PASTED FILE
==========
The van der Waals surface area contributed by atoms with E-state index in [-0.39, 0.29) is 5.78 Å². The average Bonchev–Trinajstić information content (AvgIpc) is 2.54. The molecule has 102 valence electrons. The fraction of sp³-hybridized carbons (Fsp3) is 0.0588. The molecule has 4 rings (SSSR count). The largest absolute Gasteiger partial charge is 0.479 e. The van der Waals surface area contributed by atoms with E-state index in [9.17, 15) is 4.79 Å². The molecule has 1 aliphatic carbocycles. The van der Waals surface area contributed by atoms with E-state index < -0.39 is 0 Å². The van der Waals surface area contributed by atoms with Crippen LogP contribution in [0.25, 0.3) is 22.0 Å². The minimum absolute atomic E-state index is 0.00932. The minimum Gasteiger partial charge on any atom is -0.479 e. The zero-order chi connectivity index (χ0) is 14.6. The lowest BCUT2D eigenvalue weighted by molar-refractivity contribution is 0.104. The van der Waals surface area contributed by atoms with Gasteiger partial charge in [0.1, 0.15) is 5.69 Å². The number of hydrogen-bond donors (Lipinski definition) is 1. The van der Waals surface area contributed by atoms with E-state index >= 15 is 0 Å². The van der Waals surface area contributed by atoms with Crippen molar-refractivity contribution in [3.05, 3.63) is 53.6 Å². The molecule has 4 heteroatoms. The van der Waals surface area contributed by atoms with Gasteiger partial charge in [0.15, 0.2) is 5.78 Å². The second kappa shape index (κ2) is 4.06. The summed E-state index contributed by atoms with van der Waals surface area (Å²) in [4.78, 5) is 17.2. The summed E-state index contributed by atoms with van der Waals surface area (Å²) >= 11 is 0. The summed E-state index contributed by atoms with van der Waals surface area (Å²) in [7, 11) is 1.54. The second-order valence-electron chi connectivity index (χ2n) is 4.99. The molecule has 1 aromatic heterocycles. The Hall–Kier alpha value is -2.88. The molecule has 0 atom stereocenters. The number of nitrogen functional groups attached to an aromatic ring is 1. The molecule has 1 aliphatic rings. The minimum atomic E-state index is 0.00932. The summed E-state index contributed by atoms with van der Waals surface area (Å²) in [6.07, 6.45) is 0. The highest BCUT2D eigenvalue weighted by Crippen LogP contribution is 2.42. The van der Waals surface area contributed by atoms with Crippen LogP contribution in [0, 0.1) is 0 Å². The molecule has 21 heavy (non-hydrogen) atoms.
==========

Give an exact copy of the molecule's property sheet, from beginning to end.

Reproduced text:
The van der Waals surface area contributed by atoms with E-state index in [-0.39, 0.29) is 5.78 Å². The average Bonchev–Trinajstić information content (AvgIpc) is 2.54. The molecule has 102 valence electrons. The fraction of sp³-hybridized carbons (Fsp3) is 0.0588. The molecule has 4 rings (SSSR count). The largest absolute Gasteiger partial charge is 0.479 e. The van der Waals surface area contributed by atoms with E-state index in [9.17, 15) is 4.79 Å². The molecule has 1 aliphatic carbocycles. The van der Waals surface area contributed by atoms with E-state index < -0.39 is 0 Å². The van der Waals surface area contributed by atoms with Crippen LogP contribution in [0.25, 0.3) is 22.0 Å². The minimum absolute atomic E-state index is 0.00932. The minimum Gasteiger partial charge on any atom is -0.479 e. The zero-order chi connectivity index (χ0) is 14.6. The lowest BCUT2D eigenvalue weighted by molar-refractivity contribution is 0.104. The van der Waals surface area contributed by atoms with Gasteiger partial charge in [0.1, 0.15) is 5.69 Å². The number of hydrogen-bond donors (Lipinski definition) is 1. The van der Waals surface area contributed by atoms with E-state index >= 15 is 0 Å². The van der Waals surface area contributed by atoms with Crippen molar-refractivity contribution in [3.05, 3.63) is 53.6 Å². The molecule has 4 heteroatoms. The van der Waals surface area contributed by atoms with Gasteiger partial charge in [0.15, 0.2) is 5.78 Å². The second kappa shape index (κ2) is 4.06. The summed E-state index contributed by atoms with van der Waals surface area (Å²) in [4.78, 5) is 17.2. The summed E-state index contributed by atoms with van der Waals surface area (Å²) >= 11 is 0. The summed E-state index contributed by atoms with van der Waals surface area (Å²) in [7, 11) is 1.54. The second-order valence-electron chi connectivity index (χ2n) is 4.99. The molecule has 1 aromatic heterocycles. The Hall–Kier alpha value is -2.88. The molecule has 0 atom stereocenters. The number of nitrogen functional groups attached to an aromatic ring is 1. The molecule has 1 aliphatic rings. The minimum atomic E-state index is 0.00932. The summed E-state index contributed by atoms with van der Waals surface area (Å²) in [6.07, 6.45) is 0. The highest BCUT2D eigenvalue weighted by Crippen LogP contribution is 2.42. The van der Waals surface area contributed by atoms with Crippen LogP contribution in [0, 0.1) is 0 Å². The molecule has 21 heavy (non-hydrogen) atoms.